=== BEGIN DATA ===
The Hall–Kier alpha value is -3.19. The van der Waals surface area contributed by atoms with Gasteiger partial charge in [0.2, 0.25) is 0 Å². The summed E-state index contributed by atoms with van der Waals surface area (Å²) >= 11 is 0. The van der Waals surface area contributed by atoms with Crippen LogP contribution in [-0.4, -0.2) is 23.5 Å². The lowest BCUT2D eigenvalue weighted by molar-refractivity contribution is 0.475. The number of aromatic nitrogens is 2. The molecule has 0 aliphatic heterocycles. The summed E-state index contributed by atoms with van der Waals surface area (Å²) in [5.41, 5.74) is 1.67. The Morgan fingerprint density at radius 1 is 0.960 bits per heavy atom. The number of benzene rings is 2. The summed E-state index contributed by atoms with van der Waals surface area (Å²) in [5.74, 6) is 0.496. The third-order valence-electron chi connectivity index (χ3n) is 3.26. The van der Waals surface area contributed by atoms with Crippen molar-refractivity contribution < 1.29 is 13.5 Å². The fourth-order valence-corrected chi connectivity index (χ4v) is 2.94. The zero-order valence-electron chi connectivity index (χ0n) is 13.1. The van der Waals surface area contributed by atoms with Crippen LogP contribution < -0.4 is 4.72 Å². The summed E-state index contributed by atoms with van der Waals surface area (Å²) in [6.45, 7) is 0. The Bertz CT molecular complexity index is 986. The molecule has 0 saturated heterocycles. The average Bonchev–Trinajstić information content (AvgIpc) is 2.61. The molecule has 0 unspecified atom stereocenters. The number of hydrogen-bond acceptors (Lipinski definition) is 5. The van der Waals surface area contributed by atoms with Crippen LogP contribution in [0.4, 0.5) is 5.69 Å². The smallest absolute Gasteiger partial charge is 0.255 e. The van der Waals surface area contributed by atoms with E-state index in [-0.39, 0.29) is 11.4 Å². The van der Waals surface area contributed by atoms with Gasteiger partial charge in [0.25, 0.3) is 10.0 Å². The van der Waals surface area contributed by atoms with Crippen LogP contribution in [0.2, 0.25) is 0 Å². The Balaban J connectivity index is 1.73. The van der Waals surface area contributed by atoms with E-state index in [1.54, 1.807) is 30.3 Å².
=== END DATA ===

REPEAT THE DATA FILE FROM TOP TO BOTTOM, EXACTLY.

The Hall–Kier alpha value is -3.19. The van der Waals surface area contributed by atoms with Gasteiger partial charge in [0.2, 0.25) is 0 Å². The summed E-state index contributed by atoms with van der Waals surface area (Å²) >= 11 is 0. The van der Waals surface area contributed by atoms with Crippen LogP contribution in [-0.4, -0.2) is 23.5 Å². The lowest BCUT2D eigenvalue weighted by molar-refractivity contribution is 0.475. The number of aromatic nitrogens is 2. The molecule has 0 aliphatic heterocycles. The summed E-state index contributed by atoms with van der Waals surface area (Å²) in [5.41, 5.74) is 1.67. The Morgan fingerprint density at radius 1 is 0.960 bits per heavy atom. The number of benzene rings is 2. The summed E-state index contributed by atoms with van der Waals surface area (Å²) in [5.74, 6) is 0.496. The third-order valence-electron chi connectivity index (χ3n) is 3.26. The van der Waals surface area contributed by atoms with Crippen molar-refractivity contribution < 1.29 is 13.5 Å². The fourth-order valence-corrected chi connectivity index (χ4v) is 2.94. The zero-order valence-electron chi connectivity index (χ0n) is 13.1. The van der Waals surface area contributed by atoms with Crippen LogP contribution < -0.4 is 4.72 Å². The summed E-state index contributed by atoms with van der Waals surface area (Å²) in [6.45, 7) is 0. The Bertz CT molecular complexity index is 986. The molecule has 0 saturated heterocycles. The average Bonchev–Trinajstić information content (AvgIpc) is 2.61. The molecule has 0 unspecified atom stereocenters. The number of hydrogen-bond acceptors (Lipinski definition) is 5. The van der Waals surface area contributed by atoms with Crippen LogP contribution in [0.4, 0.5) is 5.69 Å². The smallest absolute Gasteiger partial charge is 0.255 e. The van der Waals surface area contributed by atoms with E-state index in [-0.39, 0.29) is 11.4 Å². The van der Waals surface area contributed by atoms with Gasteiger partial charge in [0.25, 0.3) is 10.0 Å². The van der Waals surface area contributed by atoms with Crippen LogP contribution in [0.2, 0.25) is 0 Å². The Balaban J connectivity index is 1.73. The van der Waals surface area contributed by atoms with E-state index in [1.54, 1.807) is 30.3 Å².